Five steps to safeguarding your business

Proactivity is key to cyber security. It is far preferable to have strong defences in place already, rather than trying to react when an attack takes place.

Here are some steps you can take now to make sure you are as protected as possible.

1. Passwords

Passwords are still the best tool to prevent data theft. But they need to be good ones. A strong password uses numbers and special characters, as well as both upper and lower-case letters. Also avoid using words that are in the dictionary. A good tip is to take two memorable words, put them together and then turn some letters to numbers. So ‘Badger Fox’ could become B4dg3rF0x or better still *B4dg3rF0x*.

Use different passwords for different programmes or systems, just in case someone with bad intentions (such as a disgruntled employee) does get hold of one.

2. Staying updated

You are not alone in battling against cyber-crime. Every programme or device you use will be trying to protect you as well, but you need to keep everything updated. You can usually set your devices to update automatically, and you should be prompted about the newest versions of the programmes you use.

3. Back up your data

All of the essential information that your business depends on needs to be stored in more than one place. This means you can retrieve it quickly in the event that it is stolen or destroyed. This backup should be stored on a completely different system to the one you mainly use, or on a physical hard drive.

4. Antivirus and firewalls

This software works to detect and filter out damaging viruses and files from getting on to your computers. You should have these on every device used for business functions, including your personal phone and computer.

5. Educate your staff

You won’t be able to completely stop phishing emails getting through, or ensure that your employees never come into contact with malware-infested websites. If you take the time and effort to make sure everyone at least knows what to look out for, how to avoid it and what to do if they accidentally click on a bad link or attachment, you will be much safer. Remember: Nigerian princes have much better ways to ship gold into the UK than by emailing random people.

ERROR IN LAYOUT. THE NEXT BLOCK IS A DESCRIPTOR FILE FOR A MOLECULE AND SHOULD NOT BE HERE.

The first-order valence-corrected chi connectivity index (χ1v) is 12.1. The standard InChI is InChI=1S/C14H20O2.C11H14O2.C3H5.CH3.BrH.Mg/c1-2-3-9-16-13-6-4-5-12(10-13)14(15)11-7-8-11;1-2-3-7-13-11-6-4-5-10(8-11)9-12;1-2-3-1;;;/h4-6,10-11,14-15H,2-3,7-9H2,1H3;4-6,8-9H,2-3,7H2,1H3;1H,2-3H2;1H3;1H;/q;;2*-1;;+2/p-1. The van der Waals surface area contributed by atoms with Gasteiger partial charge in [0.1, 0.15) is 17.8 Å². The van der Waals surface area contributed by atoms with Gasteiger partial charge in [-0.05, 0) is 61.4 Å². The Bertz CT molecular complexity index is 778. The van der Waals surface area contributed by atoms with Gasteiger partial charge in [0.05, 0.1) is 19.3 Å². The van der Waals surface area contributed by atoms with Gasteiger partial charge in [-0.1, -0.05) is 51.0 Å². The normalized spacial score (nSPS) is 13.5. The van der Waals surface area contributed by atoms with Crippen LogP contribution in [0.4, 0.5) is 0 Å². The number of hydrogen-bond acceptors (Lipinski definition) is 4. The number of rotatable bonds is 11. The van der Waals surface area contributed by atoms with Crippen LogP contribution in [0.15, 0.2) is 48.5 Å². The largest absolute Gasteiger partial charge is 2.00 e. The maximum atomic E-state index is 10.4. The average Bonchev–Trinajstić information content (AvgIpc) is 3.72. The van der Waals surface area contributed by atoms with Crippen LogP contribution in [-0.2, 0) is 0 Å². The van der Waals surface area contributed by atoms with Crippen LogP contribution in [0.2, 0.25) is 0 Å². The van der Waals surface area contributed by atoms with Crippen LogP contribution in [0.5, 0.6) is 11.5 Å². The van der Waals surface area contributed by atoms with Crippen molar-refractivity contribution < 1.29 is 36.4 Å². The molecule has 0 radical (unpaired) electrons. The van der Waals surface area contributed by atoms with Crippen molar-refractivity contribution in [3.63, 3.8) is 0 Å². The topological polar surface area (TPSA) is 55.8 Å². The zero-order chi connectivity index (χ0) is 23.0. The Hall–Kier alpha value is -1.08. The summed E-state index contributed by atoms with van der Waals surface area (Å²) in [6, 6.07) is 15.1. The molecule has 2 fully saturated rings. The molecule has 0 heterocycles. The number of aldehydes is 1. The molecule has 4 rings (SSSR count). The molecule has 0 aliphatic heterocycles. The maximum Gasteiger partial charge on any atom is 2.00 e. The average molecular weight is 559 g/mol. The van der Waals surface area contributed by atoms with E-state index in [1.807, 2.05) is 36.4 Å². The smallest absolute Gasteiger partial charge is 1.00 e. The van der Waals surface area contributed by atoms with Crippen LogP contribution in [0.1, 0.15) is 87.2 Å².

Protecting your customers

Your customers will be concerned about cyber safety too. If you store things like email address, home addresses and especially payment details, it is up to you to make sure this data does not fall into the wrong hands (or you could be held liable for a huge amount of money).

As well as taking the steps outlined above, you may also want to think about the following steps.

  • Create a privacy policy document that sets out exactly what data you store and how you use it. Make this available to all new and existing customers.
  • Encrypt user data.
  • Use third party processors to handle customer financial information. This means you only verify that information is correct rather than store it directly (these companies are likely to have more stringent and up to date security measures in place).
  • Regularly test your website or computer infrastructure for vulnerabilities.
  • Put a disaster recovery plan in place in case data is lost or stolen.
  • Take out cyber insurance.

Maintaining cyber security

Once you’re satisfied that your cyber systems and policies are as secure as possible, be sure to stay on top of it. If you can get it right at the start, future maintenance should be largely about checking for updates and continuing to train employees well. Unfortunately, the weakest link in the security chain is often the people who work for you, so time spent on their cyber training is rarely wasted.

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About the author
Nick Green
Nick Green
Nick Green is a financial journalist writing for Unbiased.co.uk, the site that has helped over 10 million people find financial, business and legal advice. Nick has been writing professionally on money and business topics for over 15 years, and has previously written for leading accountancy firms PKF and BDO.